A resourceful and prolific writer of fiction, travel, criticism, and cultural commentary, Henry James is one of the most entertaining of American writers. His first five novels, presented complete in this Library of America volume, are filled with sparkling dialogue, masterfully timed suspense, and the romance of youthful and artistic aspiration. The European-American contrast, which gives a special dimension and sharpness to all of James’s cultural observations, is brilliantly deployed in these early works. And what is additionally appealing about them is an attentiveness, not as frequently found in his other novels, to the American scene in New York and New England.
James’s first novel, Watch and Ward (1871), written when he was only 28, is a Pygmalion-type story in which a proper Bostonian gentleman grows to love and eventually marry the much younger woman whose guardian he is.
Roderick Hudson (1875) is a novel about a headstrong and proud young American sculptor of generous native talent who loses his way among the entanglements and temptations of Italy. Set in Rome, where James was living when he wrote it, the novel describes the studios, society, and excesses of the cosmopolitan artists’ colony there.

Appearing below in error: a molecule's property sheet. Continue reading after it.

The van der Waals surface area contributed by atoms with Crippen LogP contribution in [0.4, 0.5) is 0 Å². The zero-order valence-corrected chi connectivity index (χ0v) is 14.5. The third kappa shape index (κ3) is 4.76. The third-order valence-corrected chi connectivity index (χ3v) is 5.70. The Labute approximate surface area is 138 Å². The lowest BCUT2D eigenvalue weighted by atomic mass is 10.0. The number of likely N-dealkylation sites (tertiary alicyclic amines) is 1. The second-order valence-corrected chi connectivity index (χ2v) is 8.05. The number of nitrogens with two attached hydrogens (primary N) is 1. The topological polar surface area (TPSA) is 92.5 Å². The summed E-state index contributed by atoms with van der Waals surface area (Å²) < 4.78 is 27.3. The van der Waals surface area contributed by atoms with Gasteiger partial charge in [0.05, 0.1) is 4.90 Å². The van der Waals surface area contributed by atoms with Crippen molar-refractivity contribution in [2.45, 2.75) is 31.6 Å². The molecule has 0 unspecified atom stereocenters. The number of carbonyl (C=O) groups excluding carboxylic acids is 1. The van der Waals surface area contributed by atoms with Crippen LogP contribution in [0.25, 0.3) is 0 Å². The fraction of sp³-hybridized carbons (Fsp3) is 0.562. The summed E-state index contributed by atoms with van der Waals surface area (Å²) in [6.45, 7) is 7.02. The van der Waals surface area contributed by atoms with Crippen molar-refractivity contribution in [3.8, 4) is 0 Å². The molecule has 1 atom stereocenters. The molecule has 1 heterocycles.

The American (1877) was written in Paris and is filled with scenes of Parisian life, the expatriate culture of American tourists, and the closed and protective world behind the barriers of old families and traditions. The confrontations between Old World scheming and New World energy are presented through the efforts of Christopher Newman, a successful, handsome, Western businessman, to marry the beautiful, refined, and tragic Madame de Cintré.
In The Europeans (1878) a pristine, conservative, 1830s New England village is invaded by two visiting cousins, brother and sister, from the European branch of one of the town’s leading families. The comic exchanges between Eugenia, with her aura of exoticism and her morganatic marriage, and her American hosts, make this one of James’s most delightful studies in character.
Confidence (1880), a little-known and charming novel of American expatriates traveling through the great cities and watering-places of Europe, is a light drawing-room comedy about the romantic entanglements among two old friends and the two very different women they encounter.
An immensely engaging introduction to one of the great novelists of our own or any country, this is the first volume in our authoritative edition of James’s complete fiction.
William T. Stafford (1924–1991), volume editor, was a professor of English at Purdue University, a founder and editor of the journal Modern Fiction Studies, and the author of numerous studies of James’s novels, plays, and criticism.